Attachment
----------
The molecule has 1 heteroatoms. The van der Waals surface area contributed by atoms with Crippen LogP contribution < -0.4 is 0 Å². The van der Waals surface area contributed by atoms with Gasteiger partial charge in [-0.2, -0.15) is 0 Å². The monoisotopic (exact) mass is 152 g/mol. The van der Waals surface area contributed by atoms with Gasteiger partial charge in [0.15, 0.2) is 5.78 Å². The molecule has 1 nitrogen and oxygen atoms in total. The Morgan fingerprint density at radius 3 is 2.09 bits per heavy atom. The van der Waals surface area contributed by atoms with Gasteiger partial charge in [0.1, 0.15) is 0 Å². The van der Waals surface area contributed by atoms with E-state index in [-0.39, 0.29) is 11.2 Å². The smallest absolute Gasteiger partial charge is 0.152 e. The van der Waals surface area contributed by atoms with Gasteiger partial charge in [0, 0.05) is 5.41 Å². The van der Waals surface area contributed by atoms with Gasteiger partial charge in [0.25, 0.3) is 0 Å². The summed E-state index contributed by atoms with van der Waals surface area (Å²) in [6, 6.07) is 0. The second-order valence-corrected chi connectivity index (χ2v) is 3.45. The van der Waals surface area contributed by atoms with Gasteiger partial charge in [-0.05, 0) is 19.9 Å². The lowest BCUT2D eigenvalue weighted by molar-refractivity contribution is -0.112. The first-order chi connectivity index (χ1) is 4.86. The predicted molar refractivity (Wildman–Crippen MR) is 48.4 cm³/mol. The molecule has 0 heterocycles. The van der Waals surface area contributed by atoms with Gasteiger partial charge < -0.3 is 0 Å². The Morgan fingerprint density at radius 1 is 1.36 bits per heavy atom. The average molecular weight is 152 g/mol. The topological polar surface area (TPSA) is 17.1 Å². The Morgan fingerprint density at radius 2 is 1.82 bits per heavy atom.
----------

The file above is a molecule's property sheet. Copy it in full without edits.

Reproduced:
The molecule has 1 heteroatoms. The van der Waals surface area contributed by atoms with Crippen LogP contribution < -0.4 is 0 Å². The van der Waals surface area contributed by atoms with Gasteiger partial charge in [-0.2, -0.15) is 0 Å². The monoisotopic (exact) mass is 152 g/mol. The van der Waals surface area contributed by atoms with Gasteiger partial charge in [0.15, 0.2) is 5.78 Å². The molecule has 1 nitrogen and oxygen atoms in total. The Morgan fingerprint density at radius 3 is 2.09 bits per heavy atom. The van der Waals surface area contributed by atoms with Gasteiger partial charge in [0.1, 0.15) is 0 Å². The van der Waals surface area contributed by atoms with E-state index in [-0.39, 0.29) is 11.2 Å². The smallest absolute Gasteiger partial charge is 0.152 e. The van der Waals surface area contributed by atoms with Gasteiger partial charge in [0, 0.05) is 5.41 Å². The van der Waals surface area contributed by atoms with Gasteiger partial charge in [0.25, 0.3) is 0 Å². The summed E-state index contributed by atoms with van der Waals surface area (Å²) in [6, 6.07) is 0. The second-order valence-corrected chi connectivity index (χ2v) is 3.45. The van der Waals surface area contributed by atoms with Gasteiger partial charge in [-0.05, 0) is 19.9 Å². The lowest BCUT2D eigenvalue weighted by molar-refractivity contribution is -0.112. The first-order chi connectivity index (χ1) is 4.86. The predicted molar refractivity (Wildman–Crippen MR) is 48.4 cm³/mol. The molecule has 0 heterocycles. The van der Waals surface area contributed by atoms with Gasteiger partial charge < -0.3 is 0 Å². The Morgan fingerprint density at radius 1 is 1.36 bits per heavy atom. The average molecular weight is 152 g/mol. The topological polar surface area (TPSA) is 17.1 Å². The Morgan fingerprint density at radius 2 is 1.82 bits per heavy atom.